- Japan exports and imports growth slumped in May, falling by -28.3% and -26.2% yoy respectively (Apr: -21.9% and -7.1%) – the largest yoy drops in more than a decade. car exports decreased 64.1%, posting the biggest fall since Apr 2011, following a 52.6% dip in Apr. Trade balance remained in the red for the 2nd consecutive month, though narrowing to JPY 833.4bn from the previous month’s JPY 931.9bn.
- Japan inflation was 0.1% yoy in May (Apr: 0.1%); core prices (including oil but excluding food prices) fell 0.2% yoy while core-core prices (i.e. excluding food and energy) increased by 0.4% yoy from Apr’s 0.2% reading.
- Whole sale price index in India fell by 3.21% yoy in Apr, from a 1% rise in Mar, but food prices picked up by 1.13%.
- India’s trade deficit narrowed to USD 3.15bn in May from Apr’s USD 6.76bn, as exports declined by 36.47% yoy and imports plunged by 51%. Oil imports in May were 71.98% lower vs a year ago while gold imports dropped by 98.4%.
- Singapore unemployment touched the highest in a decade, with Q1’s reading at 2.4%. Retrenchments rose to 3,220 in Q1 (Q4: 2,670), largely due to sectoral downturns while an additional 4,190 employees were placed on shorter work hours – a five-fold increase from Q4.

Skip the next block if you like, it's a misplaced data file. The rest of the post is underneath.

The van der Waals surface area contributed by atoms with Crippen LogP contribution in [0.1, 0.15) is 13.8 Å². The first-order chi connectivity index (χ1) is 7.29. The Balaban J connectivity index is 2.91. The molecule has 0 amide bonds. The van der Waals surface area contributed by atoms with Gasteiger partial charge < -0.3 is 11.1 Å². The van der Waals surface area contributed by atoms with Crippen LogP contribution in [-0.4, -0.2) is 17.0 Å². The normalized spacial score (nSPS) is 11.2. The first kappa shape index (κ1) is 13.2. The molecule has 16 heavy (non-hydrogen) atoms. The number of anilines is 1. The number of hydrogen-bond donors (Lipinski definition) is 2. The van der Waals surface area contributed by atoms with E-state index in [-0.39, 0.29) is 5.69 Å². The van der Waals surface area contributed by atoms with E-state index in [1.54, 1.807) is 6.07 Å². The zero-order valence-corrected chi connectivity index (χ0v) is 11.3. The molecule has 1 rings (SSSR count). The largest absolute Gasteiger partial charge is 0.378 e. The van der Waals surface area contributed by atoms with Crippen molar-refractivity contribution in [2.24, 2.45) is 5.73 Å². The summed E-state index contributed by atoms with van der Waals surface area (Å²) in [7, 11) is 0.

Bottom line: The WHO’s warning of a “new and dangerous phase” of the Covid19 pandemic, a potential second wave of Covid19 in many nations that re-opened (Germany, New Zealand, China, Iran to name a few) amid a surge continuing in many US states (US on Thursday recorded its largest one-day increase in coronavirus cases since early May) raises important questions regarding the pace of economic recovery. While central banks have reiterated liquidity support, there are signs of improvements in USD funding conditions – the ECB, BoE, BoJ and the Swiss National Bank stated that the frequency of their 7-day dollar funding operations (via the Fed’s swap lines) would be reduced to thrice a week instead of daily. Be prepared for central banks to exit stimulus measures should economies show signs of recovery and the pace of activity picks up faster than expected: Norges Bank signaled that rates could be raised as early as 2022. Meanwhile, UNCTAD estimates global FDI flows to plunge by 40% this year to below USD 1trn (for the first time since 2005) due to Covid19, with worse expected in 2021. Geopolitical risks are also on the radar – be it the clash between Indian and Chinese troops, tensions between South and North Korea or the contradictory messaging from the US regarding the trade deal (and wider “Cold War”) with China.